Hope Star from Hope, Arkansas on December 29, 1943 · Page 2
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Hope Star from Hope, Arkansas · Page 2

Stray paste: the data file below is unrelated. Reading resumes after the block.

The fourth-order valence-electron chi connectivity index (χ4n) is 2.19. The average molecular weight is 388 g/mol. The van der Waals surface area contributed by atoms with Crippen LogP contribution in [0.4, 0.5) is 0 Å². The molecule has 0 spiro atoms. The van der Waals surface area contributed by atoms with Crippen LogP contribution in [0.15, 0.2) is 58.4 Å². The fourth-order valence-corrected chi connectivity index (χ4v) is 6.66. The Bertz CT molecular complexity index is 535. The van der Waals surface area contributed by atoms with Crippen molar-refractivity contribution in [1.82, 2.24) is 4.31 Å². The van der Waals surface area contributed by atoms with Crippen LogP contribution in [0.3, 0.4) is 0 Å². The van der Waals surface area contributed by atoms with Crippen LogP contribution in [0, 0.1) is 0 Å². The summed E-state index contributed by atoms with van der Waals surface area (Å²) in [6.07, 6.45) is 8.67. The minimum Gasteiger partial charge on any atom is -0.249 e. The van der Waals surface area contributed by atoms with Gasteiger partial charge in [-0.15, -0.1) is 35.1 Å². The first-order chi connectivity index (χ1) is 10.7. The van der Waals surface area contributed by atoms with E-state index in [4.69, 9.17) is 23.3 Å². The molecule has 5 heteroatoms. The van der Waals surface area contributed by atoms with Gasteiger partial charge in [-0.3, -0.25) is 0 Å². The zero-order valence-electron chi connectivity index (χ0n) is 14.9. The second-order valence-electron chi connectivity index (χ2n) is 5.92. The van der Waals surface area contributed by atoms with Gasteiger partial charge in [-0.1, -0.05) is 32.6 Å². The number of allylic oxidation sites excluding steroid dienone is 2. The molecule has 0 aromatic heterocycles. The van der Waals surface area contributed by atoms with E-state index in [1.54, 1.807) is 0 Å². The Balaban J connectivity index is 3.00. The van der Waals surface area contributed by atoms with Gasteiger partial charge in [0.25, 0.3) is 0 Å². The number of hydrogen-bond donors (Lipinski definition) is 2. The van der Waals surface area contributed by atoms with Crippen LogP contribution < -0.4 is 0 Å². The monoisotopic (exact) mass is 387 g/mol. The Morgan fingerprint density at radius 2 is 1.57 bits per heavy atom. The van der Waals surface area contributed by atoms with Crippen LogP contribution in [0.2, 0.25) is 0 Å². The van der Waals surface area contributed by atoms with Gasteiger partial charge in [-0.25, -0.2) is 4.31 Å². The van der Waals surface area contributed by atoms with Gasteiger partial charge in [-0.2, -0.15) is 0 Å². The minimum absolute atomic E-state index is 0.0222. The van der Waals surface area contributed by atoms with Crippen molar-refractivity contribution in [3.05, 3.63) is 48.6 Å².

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9 ftfc^ij&SBSSft'yViff :*! i*t6M ; el«i mottsr of the ostotfitt W ,»<*». Artrtfadi. und«r th« -f« . Wwspopef Entefipfls* Att'n. (Af*dy» f oyobt. tn , liso . th« Presl ri «xelinlv«ly •ntttlcd to the u« for r»publlcdtlon of all news dls- pdtth«s efedtrtd M-» of not otherwise <Nstfit«t In.this pcj5*f and also th« lotol pubtbhri hctrin. -' i .-National A«»«rtl*»<t« <U»minH«lt« -, ^kart«u DattlM, |M.> Mwnphts, Ttrm., ' ttfteH Buthflrtfli ChfeO**, 400 North Mich- toon Avenue; New Yarn City, 292 Modlson »<ve.? Detroit, Mkh., 2841 W. Grand Blvd.; 'Oklahoma City. 414 Terminal IBdg.: New Orleans. 722 Union St* Hold Iv.rythinj Thirty SMOiuk Ov«r Tokyo * JSMtfo'Book-of-lh.-Moiilh * Social and P MOM STA'K 1 , MOM, ARKANSAS crtotia Daisy Dorothy Heard, Editor f»hone 768 Between 8 •. m. And 4 p. m. l cant i»u ft an - _ an ttfMt. . T.».«fa.u. lint. iiMi. "What d<J you want to be"an* airpla&e mechanic ,for?, .It's i — - v _»^ it* *r*rc* ?.•>•*•: SIDE GLANCES By Go I b rath The Zero started to dive for u§. O UR EYES FOLLOWED the Jap Zeros as they^came closer and closer to us. They looked like one of our American racing planes, with their big air-cooled engine and stubby wings. I kept just over the tops of a forest of evergreens. The first echelon of Zeros swept up over our transparent nose and disappeared in the metal top that shut off our view. The second V of Japanese planes was now doing likewise, but just before I lost sight of them overhead the Zero on the left end peeled off and started to dive for us. I clicked the inter-phone just as Thatcher did. Anxious seconds dragged by. "I saw him," he said.' I was relieved, until I thought again aboti't the turret. I told Thatcher to tell me when he wanted lite to turn on the emergency power. Five or six interminable seconds dragged by. Then 1 asked Thatcher if he svantcd the turret power turned on now. , "No, wait awhile," he said. My mind was making pictures of that Zero diving on our tail with cannon and machine gun fire, t called Thatcher again. There was no answer. 1 thought that something might have gone wrong with the inter-phone "He's gone," Thatcher said. and that Thatcher even now might be yelling into a dead phone that he needed the turret. I was just about to take a chance arid switch on the precious power when Thatcher cnnie on the phone again. "I don't know what the Hell happened to him," he said. "Me must have gone back in the formation," We skit f nmcd along, over the roof tops of a few small villages. Then -we came up over a hill, dusting the top of a temple, and there before us, as smooth as glass, lay Tokyo Bay. It was brilliant in the mid-day sun and looked as limit- In the bay sat a fat Jap aircraft carrier, r less as an ocean. I came down to within about 1J feet,; while AlcClure checked pur course. J We were about two minutes out over the bay when all of us seemed to look to the right at the same time and there sat the biggest, fattest looking aircraft carrier we had ever seen. It was anchored, and there did not seem to he a man in sight. It was an awful temptation not to change course-mid try one on it. Hut we had been so/ drilled in what to do with those bombs that I decided t6 go on. We had one objective—Tokyo. And it was just ahead. (Continued tomorrow) Drawings copyrlslit, 1943, by King Fcntutes Syndicate, Inc. Text copyright, 1DI3, by Random House. Inc. A Book-of-thc-Month Club selection. —0 \ At c\ FUNNY BUSINESS By Hershberger Williams QUR BOARDING HOUSE with Major Hoople DISPATCHES TO \ THE WAR BCKXRD? WHY, MOBODV CAM UNDERSTAND SUCH CHICKENS TRACKS/ I CUT OUT );( I SEE ONi TrWS TH' WAY I WASJT IT.' MV ARMY WAMTS A FURLOUGH AM 1 THE OMLV WAY I KIM KEEP HIM SOLDIERlW IS TO KEEP HIM APPLVIM' PER JAKE'S AUWAVS N \ HE -STILL. OWE'S HER A '- v\lEOO<MG OTHER -SIDE OP THE- CLlPPlrAS, 6ROOGWT HO/V\& A A.R V AMD SHE- ASKED IF- ) > IT/ THAT'S AU9O ONE OF MOUR. \MEP\KNE SSBS.' BEEF POT PIE o, COLLECTING HOTEL SOAP cor*, ifu tn MA MtVKi. me. T. M. MC. u.V«T. or?> Ifl "Remember, sergeant, keep her out of drafts! She catches Ifl cold__easily. and' I don't want her to start the new ear with a runny nose!" &»d«'kYNtAi8«Vlc'ilNt'Y.M.'»tkd'Y>iT nit"'No Starch, please!" Out on a Limb Donald Duck By Walt Disney By Leslie Turnei Eavesdroppers HERE 5 ANOTHER REPORT ON THAT / . J. 1V HA,VE ... '-—— 'CAN'T ATAKIS HUEH MINUTES TO SEW MOWtMMM I /.EAST LOCATE THE «U MAKE IT \ A PICTURE, WCTHER. ITS ONE MILE TRANSMITTER 8V I CAN'T MAKE OUT THAT SI6NAI, 40 fAVTKR, OK AMUNO DC WOULD, COUWEL J Thimble Theater <fS Bv Fred Harmon Just a Misdemeanor HE HASTO BE UNDER TURM SEVENTEEN T HIM OVER VOOUJM! VOU MM ttJHATS HE DID A ^ DUMB DUMB THIN&) ABOUT < fj HE'SRISHTiTHEV CAN'T TURN ONE EYH IS PAlMTEOmOU) THE NAvy CAN'T ON, AM 1 1 GOT A <riTURM VOUt)OtUN THAIS NOT /\ 5ERIOUO CHfVKGE BUT VOE STILL DOSTT H/\ME AS 600D OOIDN ; V AS IKI'A NAW UP.' YOU'RE NOT.. HLJRTT/ VvN OUT HERE, rV\RSHAL— TriEV ' EVIDENCE Of COUNSlERrEITlS)G, DRAFT CARD 'AT SEZ YAM EIGHTEEN^, MOBOOVASTMB RECKON YOU'RE RIGHT THErN FOR KILL US,' IWTHE NAVV IBEEM 6I6HTEEM By Edaar Martin By V. T. Hamljn t *» ';\\O TJ i ;-I'D PERSONALLY SEE TO IT "THAT ' " HA.KSDS No Sooner Said Than Done By Chic Younfl Freckle* and Hit Friend* Commuting By Cannon By Merrill Blotter I'LL HAVE A HAMBURGER. 1 f f f A CUP OF COFFEE AND A f * fl A CIGAR. / We SAW WIK'-.TON CHURCHILL AND WE SENT A TELEGRAM JUST A FEW MINUTES AGO AND / HOWE, SAYING THAT WE SAW. NOW HE'S IN LONDON/ HOW V HIM 1 . NOBODY'LL BELIEVE US/ DID HF GiT THERE x» ItLfilVE \ THE FlgST * ONE THAT BRIN6SPOWM W SLIPPERS A MEATBALL Miss Evelyn Brlarit is Hostess at. Bridge A lovely party O f the post- un-istmns season was (lie bridge given lust evening by Miss Evelyn Brlnnt at her homo on South Elm street. A lighted Christmas tree, candles, and greenery completed the decor in the living room where three ..tobies were arranged for contract. .-.Firs.! prize went to Miss Marjory Waddle, second to Mrs. Frank ..Howson, and the traveling prize to ..Mrs, McDowell Turner. Miss Nell .Williams, bride-elect, was present- -cd with a' lovely gift of linen. Following the games the 1 hostess served a delectable salad and desert course with lea to the following guests enjoying Ihe parly: Miss Waddle, Mrs. Howson, Mrs Turner, Miss Williams, Miss Virginia Rose Atkinson, Miss Daisy Dorothy Heard, Mrs. Bill Tom Bundy, Mrs. H. B. Bishop, Miss Mary Louise Keith, Miss Mary Delia White, Mrs. David Defir, and Mrs. J. A; McLarty. Coming and Going Mrs. Syd McM.ith and son, Sydney, are guests of the Rev. and Mrs. F. S. Vlclc In Arkadelphia this week. After a holiday visit with his parents. Mr. and Mrs. W. O. Becne, Pvt. Wallace Beenc has returned to Sheppard Field, Texas. Miss Jane Carter left yeslcrday for Wilson, Ark. after a visit with her parents, Mr. and Mrs. Walter Carter. Pvl. Harold Stephens, a former, student at Hcndrix college, has relumed to Sheppard Field, Texas after spending Christmas with his 'parents, Mr. aand Mrs. Herbert Stephens of Blcvins. ;5jMrs. McDowell Turner leaves today for Arkndelphia after a holiday isiit' with relatives in Hope and Wnndria. and Mrs. George Crows are . from Dallas, where they vl (ted relatives Christmas week. ¥ ,ncl Mrs. Graydon Anthony — v Yntortaining Mrs. Anthony's sislo. VMrs. O. G.-Wren, and son, Jimrti fJSi' Little Rock this week. Stnfy'*Sergeant Virgil W. Warmack \ ^returned lo San Marcos, Texas \ fr spending the holidays with hi\ parents, Mr. and Mrs. S. H. \V\ flack. \ rf Miss V^inia Cassidy of New Orleans \ 1L visit relatives and •friends hoi Vthis weekend. Pvt. Olei. %.' Floyd of Camp Chaffcc, Arl |bas been the guest •of Mrs: Floyd •8na"da"ughler7Peggy Sue. -Pvt. and Mrs. Rufus Rainy .Gar- NEW SAENGER Starts Today Latest News IALTO iOW SHOWING anil janna Durbin in mazing Holliday' land of Wichita Falls, Texas spent Christmas with Iheir parents, Mr. and Mrs. T. L. Garland and Mr. and Mrs. S, M. Pankcy of Emmet. P/c, and Mrs. Lesler N, Watkins of Paris, Texas spent the holidays with rclalives and friends in Hope. Births Mr. and Mrs. Jack W. Turner of Slanlon, Va. announce the arrival of a daughter, Sharon Lynn, December 20. Mr. and Mrs. John Turner of Hope arc the paternal grandparents. Mr. and Mrs. Ira James House are Ihe parenls of a son born Sunday, December 19, al Ihe Josephine hospilal, Cotnmunloties Pfc. Loy L. Calo, son of Mr. and Mrs. V. A. Calo, Hope Rt. 1. will graduate January 3 from the B-24 Liberator bomber mechanics school at Kccslcr Field, Biloxi, Miss. Slight Change icontlnucd From Page One) cuts and all other Important brown- stamp foods remain virtually unchanged on the now chart, with butter continuing al 10 points and veal, lamb and all but three beet items staying put. Cheese points, too, remain the same. The beef" changes are a two-point reduction in dried beef values, to 12 points a pound, a one-point cut to three poinls for tongue, and for sliced, rcady-to-cat tongue a Uvo- point downward revision, to six poinls a pound. In his radio lalk, Bowles dlrecl- cd sharp crilicism al "profiteers, chiselers, lobbyists and pressure groups," declaring they have been "altogether too loud and too insistent 'for the good of a nation at War." He said he had been shocked at their clamor for higher prices and profits "while the country is fighting for its exislcnce." Reviewing the stains of the various rationing programs, the administrator termed the Iruck tire situation "in many respects the mosl serious" the country faces; passenger car lire restrictions, he added, may be relaxed about the middle of next year as more syn- Ihlic liros become available. The gasoline shortage, Bowles said, is likely to become more acute in 1944 with military needs mounting. But Ihere is enough fuel oil and kerosene lo mainlain ralions at 10 gallons a coupon unit during period threo.-of the heating season. Bowles predicled a serious silUa- lion in aulomotive transportation as' passenger cars wear out, emphasizing that of half a million new cars in thg ration pool two years ago, only 60,000 remain. Without indicaling whether points would be lowered or raised, Bowles told of "some changes" to be made later this week in processed food point values. To Speak Here Strikes Now Average 10 A Day Compared to 4 Each Day Before Legislature's Anti-Strike Law Miss Gladys Pearson, San Bernadino, Calif., is one of the Iwo Evangelists beginning a Revival meeting at the Gospel Tabernacle Sunday. Miss Pearson, together with Miss Margaret Plunkett, has travelled extensively throughout the South in Revival work. They will be introduced and will speak at the Annual Walch Nighl Service al the Tabernacle Friday night from 8:00 p. m. 'till 12:00 midnight. By JAMES MARLOW AND GEORGE ZIELKE Washington, Dec. 29 (yf 1 ) —the anti-strike law Went into .effect last July 1 as a strike-stopper but how strikes are averaging 10 a day throughout the country compared with about four a day this tirhe last year. Federal officials, unwilling to be quoted by name for fear of being mixed in a controversy say;* II is. very possible the tinii-slrike aw is being used by soffife. workers' 'a's a slick to.beat thp' bpss^ln. obtaining their' .demands ^th'rJBitih strike threats which never materialize. - • .'•••• •'••.. Rep. .Smilh CD-Va.)— Who authored the anti-strike law 1 with Union Leaders (Continued Brom Page One) to 10 cents and want the president to decide their right to overtime after 40 hours, but the carriers want both questions arbitrated as one. The two operating unions — the trainmen and engineers — who promptly accepted the president as referee are receiving meanwhile the benefit of n.5-cent hourly increase which he awarded as an overtime benefit. With all the fanfare and flourish accompanying government possession of the railroads, Secretary Stimson broadcast last night an assurance to the public that "there Will be no alteration in schedules, in service or in personnel because of the change." "The same men will operate the trains, the yards, the shops, the stations, and all other installations In precisely the same way as before," he said. "In the weeks that lie ahead Ihere must be cooperation, confidence and mutual helpfulness. The people of the nation will expect nothing less. Above all, there must be such an overriding sense of loyalty and devotion that the NEW SAENGER Special New Year's Preview Friday Night, lip, m. Says Waste at Pine Bluff Arsenal Untrue Washington, Dec. 29 — The War Department said today reports of wasle and extravagance at the Pine Bluff, Ark.i arsenal were "rumors having no basis in fact." Its findings were contained in a report made public by Senator Caraway (D-Ark). In transmitting the report to Mrs. Caraway, Maj. Gen. Eugene Reybold, chief of army engineers, who explained an investigation was made last October by representatives of the office of the chief of the Chemical Warfare Service, the ofice o Ihe chief of Engineers and the Production Division, headquarters, Army Service Forces. The investigation was ordered at request of the House Small Business Committee, the report said, after publication of an article in Ihe Arkansas Gazette Oclober 16, 1943, entitled "Government's Wasle Evident in Pine-Bluff." The Truman Commillee of Ihe Senale also made ils own invalidation with assistance of the deparlment, report said. The report submitted to Senator Caraway covered only Ihe department's investigation. Construction of the arsenal, located 10 miles north of Pine Bluff, was starled in December, 1941, Ihe reporl said, and Ihe first manufacturing facilities 'were " Completed and in operation in July 1942. "The arsenal comprises approximately 1,000 buildings which are used in the manufacture and storage of munitions," the reporl said. "All the facilities were subslanlial- ly completed on June 30, 1943, and the arsenal went into full operation in July, 1943. "The current estimated cost of production is approximately $57,700,000. The peak of construction on the project was reached in July, 1942. when over 16,000 were employed, At the lime of Ihe investigation personnel employed in the arsenal consisted of approximately 250 officers, 600 enlisted men and 8,300 civilian employes. "All charges of waste and extravagance, as well as all suggestions of irregularities of any nature, coming to the attention of the War Department representatives were investigated. Considering the size of this project and the speed of its construction, Ihe wasle, if any, was negligible. The construction contracted performed its contract in a manner which earned for it commendation from the War Department, and an army and navy 'E' award. "The operations carried on at the arsenal arc a real tribule to the ability of the people of Arkansas to perform new and difficult jobs with which they had had no previous experience with skill and efficiency. Without exception, Ihe charges of wasle and exlravagance were found lo be rumors having no basis in fact. "The newspaper article appears to have been written in the utmost good faith but without an adequate investigation of the facts. The author frankly admitted he was not qualified to pass upon the value of the materials sold or their condition or possible use. He had never been on the arsenal. The article was prepared afler he talked with some junk dealers, and with other persons who represented themselves to him as having knowledge." The report then took up individually various charges of waste and extravagance, and in all cases found complaint or crilicism unjustified. Cutie: "All my life I've been •saving my kisses for a great big strong man like you." Sailor: "Baby, prepare to lose the savings of a lifetime." Firearms were first used in European warfare in the 14th century. Hollywood Senator Conhally (D-'Te'x.)'—says the measure needs to be revised to put "teeth" in it. There were 300 strikes last November but only 144 in November a year ago, according to Uie government's bureau of labor statistics which compiled the strike figures. Some of last month's shutdowns were due to the coal mine strikes. But only a few. While the number of workers involved and the number of man- hours lost last month were largely due to the coal mine strikes, the number of strikes was not. Looking at December's still incomplete figures, federal officials say strikes this month will have been about the same as Novem-; bor's. Here is the background of the anti-strike law, what it is '••'. s u p- posed to do, and what is happening: John L. Lewis last June 23 called off his coal miners' third strike of the year until Oct. 31 to permit settlement of his wage demands. Two days later, June 25, Congress, furious at the mine shutdowns which were to cost the nation 40 million tons of coal in 1943,passed the anti-strike law over the president's veto. The law had two main provisions, both of which have been severely mauled: 1. It provides that whenever a labor dispute threatens in a war plant, representatives of the workers shall file a notice with three government agencies, especially the National Labor Relations board. For the 30 days after such notice is filed workers and bosses are to continue uninterrupted war production. On the 30th day the NLRB conducts a secret vote to determine whether the workers wish to strike. Those 30 days between filing of: intention to strike and the strike vote — is supposed to be a "cool- ing-ot'f" period, a time in which bosses and workers may be able to iron out their problems. In his veto of the measure President Roosevelt commented that 30- day period might have the contrary effect and become a "boiling period instead of a cooling period" and "force a labor leader Who is trying to prevent a strike in accordance with his no-strike pledge to give the notice which would cause the taking of a strike ballot and might actually precipitate a strike." • 2. The law empowers the pres'i-; dent to order government seizure of .War plants threatened with a .shutdown and at the sarne time provides fines and imprisonment for persons instigating or aiding strikes in such seized plants. Oct. 31, when no wage agreement had been reached with Lewis' men, (he miners struck again. They contended they Were not striking, only slaying away from the mines where they no longer had a working contract. Nov. 1, in keeping with the anti- slrike law, Ihe president ordered Inlerior Secretary 'ickes to seize (he mines for the governmnt. But the miners did not go back to work until two days later when lold to by Lewis who by then had reached a wage agreement with Ickes. Meanwhile, work-stoppages and strikes in other war induslries were occurring allhough they had not been .seized by the government. In such cases the only penalty for violation of the law's required 30- day notice before striking in a war is a civil suit for damaees. The government or a war contractor may sue employes or their representatives if damages can be shown. The Department of Justice says it has no record of any such suit filed. One Labor Department expert said: "It's like this. The walk-outs or strikes may last a few hours or a few days. Bosses, wilh the workers back, don't want to start another rumpus with a court action for damages. So they don't." During the first three months after the law went into effect at least 97 of 100 war plant strikes apparently ignored the 30-day cooling-off period prescribed by the anti-strike measure. This Information is based on NLRB records and government information. In those three months employee representatives filed 197 notices of intention lo strike, conforming with the law's requirements. Of that total, 144 subsequently were withdrawn, leaving 53 on which to conduct votes. In 47 of whose 53 polls the majority of employes voted to strike. But only 15 of them actually went strikes were only a relatively small so far as to strike. Yet those 15 proportion of the war plant stoppages. By ROBBIN COONS Hollywood —• Eleanor Powell wilj play a dancing press agent in "Sen- sallons* of 1944," and I never heard.of a dancing press agent, and probably Andrew Stone never did either, at least not of a p. a. whose 1 toes twinkle and twitch in the Powell manner. Yet there's a reason, tied up with The 'Siberia' of the Aleutian Atka Island, Ready for Japs, By RUSSELL ANNABEL , o£ water under the iafjle.8 ift United ^fess Staff Correspondent officers' mess and the plac°e V) Alka Island, Alaska UP — Now cold that it was common practice j that the Japs have been kicked out sit at table with your parkaf of the Aleutians and there is littld fur cap on. •>• chance of them .coming back save ^ for nuisance raids, the story of ! e r""wouitf clause one of the headaches in putting to- Atk(a ^ sla " d "n be told, at least in .,..11 _ r-.^t _:i-.._ .. ' , ° ' nnrf mr ilio fircf limr> event *wh eft i a transport' 1944 Sure to Bring Military Showdown That Probably Will Shape World for Hundred Years mounting power of our military operation will not falter on the road to its final victory." Mr. Roosevelt expressed hope at his news conference that the railroads can be turned back to private operation soon but he was not specific about conditions. Both the president and the army made it clear they believe that the criminal provisions of the war labor disputes act are applicable to any act of conspiracy or encouragement to strike. t By LEWIS HAWKINS . ; ;( London, Dec. 29 — (ff 1 )— Among the few sure-thing bets for 1944 is 'the certainly that Western Europe will see a military showdown that may shape the world's life for hundreds ol! years. At the worst, this showdown will come in searing battle; at best, it will come in ,swift bloodless occupation of a Germany torn by British- American bombs and Russian carnage and finally collapsing under the hopeless certainty of disastrous defeat. Not even the highest placed authorities in London, Washington and Moscow — or even Berlin •— hold the full answer. But none in the Allied or Axis capitals now can doubt seriously thai at long last the United Slates, Britain and Russia pre agreed and determined that 1944 must see the final counting in Western Europe — at no matter what cost. The "second front," called for by the Russians they reeled under the impact of the German invasion in the summer of 1941, quickly became the touch stone for political sentiment and tinder for oral conflagration in millions of drawing rooms, offices and bars. But; for reasons daily becpming more obvious, Washington and London decided on the North African occupation first and stripped the British Isles of most of American units, leaving no more than a safe garrison strength of British and Canadian soldiers. This African testing of the British-American military team stemmed but did not stop the second front agitation and, as the spring of 1943 came, appeals again were sounded more loudly. History may show that much of this agitation was part of a scheme between the Russians and the Western Allies to maintain German apprehension. The German high command kept 40-odd divisions on guard in the west against an invasion that simply was not coming in 1942 and 1943. It was not coming because Washington and London were committed to knocking out Italy first and at no time up through the summer of 1943 had gained the strength necessary to tackle Hitler in his own front yard. In fact, not until the early sumer of 1943 were American units left in England by the African hegira reinforced by more ground fighting units. The German commentator Ser- tprius has estimated the combined Allied strength in Britain at 50 divisions, or any army of around 900,000. No one here would want to confirm or deny such a figure but it is hardly secret that any invasion landings may be expected' to eclipse those in Sicily where an hours. If intensified bombings and Russian pressure in the next few months should force a German withdrawal from outlying sections o£ the conquered continent — say Norway and Southern France —the Allies undoubtedly are prepared to pour in troops at a furious pace in an effort to catch and engage the enemy before he completed the withdrawal. Similarly, to expedite the master plan, there may be feint landings and bluffs at many places. Almost certainly, when the big day comes, there will be landings at several places simultaneously to force dis- person of the enemy's efforts, '•' All plans are being made on the assumption that the fiercest kind, of resistance will be offered by the Germans who still can muster a force of 1,000,000 men in a short time to battle for the west. gellicr a first-class movie revuei Stone, 'the producer, is naturally delighted at acquiring tapster Powell as his star. On the other hand, he isn't so sure that aimore conventional type of press agent wouldn't suil his story purposes setter. But regular actresses are chary of revues. You can't gel Rosalind Russell, Garbo or Colbert near one. You can't get many regular actors either. No straight performer wants lo buck the competition jf glittering specialty acts — ex- jert singers, dancers, acrobats, .rained animals. Miss Powell now, she isn't afraid. She knows her feet can hold their own, even when dancing wjth a trained horse. A horse? Stone has rounded up what the circuses would call (and maybe Stone's own p, a. will, too) gargantuan collection of acts — from circuses, night clubs, vaudeville, dance halls. All this and W.C. Fields, too. And all of them, he says, will help the story along. Stone is a tall, rangy, amiable fellow you'd never in Hollywood spot as a producer. He's an independent producer, meaning that he raises his own money and plans his own, productions without interference from ,an omniscient front' office. He disclaims any special knowledge of music, other than playing the piano a little, and yet virtually his entire career in pictures, begun in 1926 when he was 24, has centered around 'music. That was the year he sold out his rock, sand and gravel business and with $5,000 of the proceeds turned movie-maker. His first picture was a two-reeler called "Elegy," silent, but designed for Massenet's "Elegie" as orchestral accompaniment. Since then all but two features he has directed or' produced have been musicals — "The Great Victor Herbert" and "Stormy Weather" among the better known. Several years ago, at Paramount, he was assigned to direct a picture about a pair of romancing crooks and an old musician. He wanted Doug Fairbanks, jr., just then hitting his stride, Ann Sothern, then in a slump, and Paderewski. He got guileless-looking Gene Raymond, 16-year-old Olympe Bradna, and Lewis Stone. The studio argued that Sothern was through, and who cared about Paderewski? "Paderewski wanted to do the part," says Andy Stone, "and we paid Lewis Stone more than Paderewski asked. Then Paderewski made 'Moonlight' Sonata,' which cleaned up just because he was in it.". , ' .*".-•, part, for the first time. The story begins last Summer when Lt. Gen. Simon Bolivr Bauck' her, Jr., commanding general of the Alaska Defense Command, was engaged in a nice military juggling act of shellacling th'e Japs on Kiska and Atlu as often as the weather permitted and at the same time hastily fortifying the 80-mile sweep of the Aleutian chain. ' Umnak and Cold Bay were ready, as was Dutch Harbor and Kodiak, Adak had just been occupied and engineers were working there day and night to complete bomber and fighter strips. .The occupation :df Amchitka had been decided upon but as yet no ground, reconnaissance had been made. . . Buckner and his staff looked at Iheir maps and concluded the'pro- jected chain of bases was complete — on paper—save for the-stretch of rocky, surf-beaten islands 'between Umnak and Adak! BUckner put his finger oh one of these islands and said, "We ought, to have a base there." The island was Atka, largest of the Andreanof group and home of several hundred Aleut hunters. The Japs had scouted Atka and. had bombed and strafed a government installation there shortly' after ,the attack on Dutch Harbor. In peacetime Japanese ships had often put into Nazaan Bay, Atka's chief harbor, and had mapped and photographed the shoreline and the village. Buckner's desire for'a base on Atka was soon put into effect. A landing force, escorted by a naval task force, slipped into Nazaan Bay in early autumn, and within hours engineers were busy constructing roads and an airfield. Although Jap planes from Kiska twice bpmbed the garrison and a Jap naval craft once entered the bay and made.an ill-starred attack on shipping, the existence was not announced. Last winter the garrison was one of the most isolated spots in the chain, as planes usually made the flight from Adak to Umnak without landing at the intermediate field, and surface craft rarely had oc.ca- sion to stand into the bay. Among troops the station was known as the "Siberia" of the Aleu tians. Conditions were so primitive that at one time there were 6 inches loaded with passengers to land, chaplains would show movtesfc|triej cooks would outdo thefriselveS^andJ the commanding officer would or? THERE is NO ASPIRIN —surer, stronger or faster than genuine pure St. Joseph Aspirin. No aspirin can do more for you. World's largest seller at lOji. 30 tablets 20f<; 100 tablets pnlx;35j:, Be sure'you demand St. JosepH Aspirin.' ganize poker parties and . continued bad weather So his gUestgf ould be unable to leave. •« This summer, however, Atk£ derwent a tl'ansforrnation.^ItJSan rid • origer be called the. Siberia Of the ,| Aleutians. The men have dSrhfOi' able quarters, good rhess buildings/_j library, and an ample supply" __" motion pictures. For a time -they"J| even had beer, when there was f available elsewhere in the Their only gripe is that they" haVen't,! been in on any action' Since r ' early_days when.the.Jap sfes jombers used to Come-over.. But they assert they r and that iLthe JapS eVer cOrnfe babk o Atka they Will receive 'a come. " " " , ' The grapefruit was brought^ ioM Florida by the Spaniards in thVlGJth> century* . * i * r , t iN Beware Coughs from common colds " That Hang 01 'CreOmalslon relieves promptly,pe-x£ cause it goes right to the seat at the j trouble to help loosen and 2 expel 5 germ laden phlegm, and aid nature; to soothe and heal raw, tender, in->? flamed- bronchial mucous mem-,]? branes. Tell your dsuggist to 6{31 you s a bottle of Creomulsion with the un-1 derstandmryotflnustlike the %Htf it quickly allays the cough or you are*' to have your money back. > * V'&l CREOMULSION for Coughs, Chest Colds, Bronihltil NOTICE ? For Taxi Service v — CALL 679— ^ (Careful Drivers) *, IRVING T. URREY t Owner and Manager > ^s 4 v 1 1 IN STOCK-^ r i *""" i r Radiant 'Heaters Automatic Water Heaters Automatic Water Systems* Harry W. Shiver Plumbing - Heating" Churchill Apparently Is Over Illness London, Dec. 28 — (/P) — The Daily Mail said today that Prime Minister Churchill, who presumably is in the Middle East recovering from pneumonia, would make a speech soon giving his views on the newly-established invasion setup under Gen. Dwight D. Eisenhower. The newspaper said that Churchill "has been a busy man for more than a week" and that he took a j hand in all arrangements for the organization of the invasion com- ' mand and the Christmas Eve announcement of the appointments. Fullbrighr to Speak at Camden in January Camden, Dec. 28 — (#>)— Kepre- sentative J. W. Fulbright, author of the "lasting peace" resolution adopted by the House of Representatives and former president of the . University of Arkansas will speak here in January at a meeting Camden civic clubs. More Canned Peaches to Be Released Washington, Dec. 28 — (ff) — More canned peaches — 750,000 cases of them — will be released soon from government stocks supplement limited civilian supplies. The War Food Administration announced today that this quantity will reach retail markets within few weeks, or about the time that amphibious record was set by put- j fresh seasonal fruits are in lowest ting 10 divisions ashore in about 48 supply. AFTER CHRISTMAS EARANC Offered in This Merchandise PHAN